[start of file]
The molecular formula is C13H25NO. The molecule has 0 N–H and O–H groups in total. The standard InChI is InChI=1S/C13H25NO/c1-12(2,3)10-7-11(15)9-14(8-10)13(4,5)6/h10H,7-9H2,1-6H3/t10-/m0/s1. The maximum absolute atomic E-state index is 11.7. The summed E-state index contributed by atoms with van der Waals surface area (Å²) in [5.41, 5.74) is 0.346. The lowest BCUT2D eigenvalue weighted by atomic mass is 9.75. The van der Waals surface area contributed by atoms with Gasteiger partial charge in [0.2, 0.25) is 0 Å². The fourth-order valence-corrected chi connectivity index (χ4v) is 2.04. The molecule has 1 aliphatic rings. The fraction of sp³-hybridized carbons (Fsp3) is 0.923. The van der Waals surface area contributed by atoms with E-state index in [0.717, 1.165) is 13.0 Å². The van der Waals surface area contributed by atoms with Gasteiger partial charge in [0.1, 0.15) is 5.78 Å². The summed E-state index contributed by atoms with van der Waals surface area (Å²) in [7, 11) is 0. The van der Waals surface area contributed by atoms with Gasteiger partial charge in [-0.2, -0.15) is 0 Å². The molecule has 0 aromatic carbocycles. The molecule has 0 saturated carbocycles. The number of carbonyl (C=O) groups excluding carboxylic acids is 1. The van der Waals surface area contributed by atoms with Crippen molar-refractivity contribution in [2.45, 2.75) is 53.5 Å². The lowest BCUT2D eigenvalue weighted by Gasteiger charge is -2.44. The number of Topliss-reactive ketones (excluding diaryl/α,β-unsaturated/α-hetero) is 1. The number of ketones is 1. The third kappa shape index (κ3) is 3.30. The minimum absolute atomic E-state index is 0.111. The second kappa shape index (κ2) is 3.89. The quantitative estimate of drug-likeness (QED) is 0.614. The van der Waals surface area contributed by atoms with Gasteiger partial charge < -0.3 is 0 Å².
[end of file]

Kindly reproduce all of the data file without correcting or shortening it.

The molecular formula is C13H25NO. The molecule has 0 N–H and O–H groups in total. The standard InChI is InChI=1S/C13H25NO/c1-12(2,3)10-7-11(15)9-14(8-10)13(4,5)6/h10H,7-9H2,1-6H3/t10-/m0/s1. The maximum absolute atomic E-state index is 11.7. The summed E-state index contributed by atoms with van der Waals surface area (Å²) in [5.41, 5.74) is 0.346. The lowest BCUT2D eigenvalue weighted by atomic mass is 9.75. The van der Waals surface area contributed by atoms with Gasteiger partial charge in [0.2, 0.25) is 0 Å². The fourth-order valence-corrected chi connectivity index (χ4v) is 2.04. The molecule has 1 aliphatic rings. The fraction of sp³-hybridized carbons (Fsp3) is 0.923. The van der Waals surface area contributed by atoms with E-state index in [0.717, 1.165) is 13.0 Å². The van der Waals surface area contributed by atoms with Gasteiger partial charge in [0.1, 0.15) is 5.78 Å². The summed E-state index contributed by atoms with van der Waals surface area (Å²) in [7, 11) is 0. The van der Waals surface area contributed by atoms with Gasteiger partial charge in [-0.2, -0.15) is 0 Å². The molecule has 0 aromatic carbocycles. The molecule has 0 saturated carbocycles. The number of carbonyl (C=O) groups excluding carboxylic acids is 1. The van der Waals surface area contributed by atoms with Crippen molar-refractivity contribution in [2.45, 2.75) is 53.5 Å². The lowest BCUT2D eigenvalue weighted by Gasteiger charge is -2.44. The number of Topliss-reactive ketones (excluding diaryl/α,β-unsaturated/α-hetero) is 1. The number of ketones is 1. The third kappa shape index (κ3) is 3.30. The minimum absolute atomic E-state index is 0.111. The second kappa shape index (κ2) is 3.89. The quantitative estimate of drug-likeness (QED) is 0.614. The van der Waals surface area contributed by atoms with Gasteiger partial charge < -0.3 is 0 Å².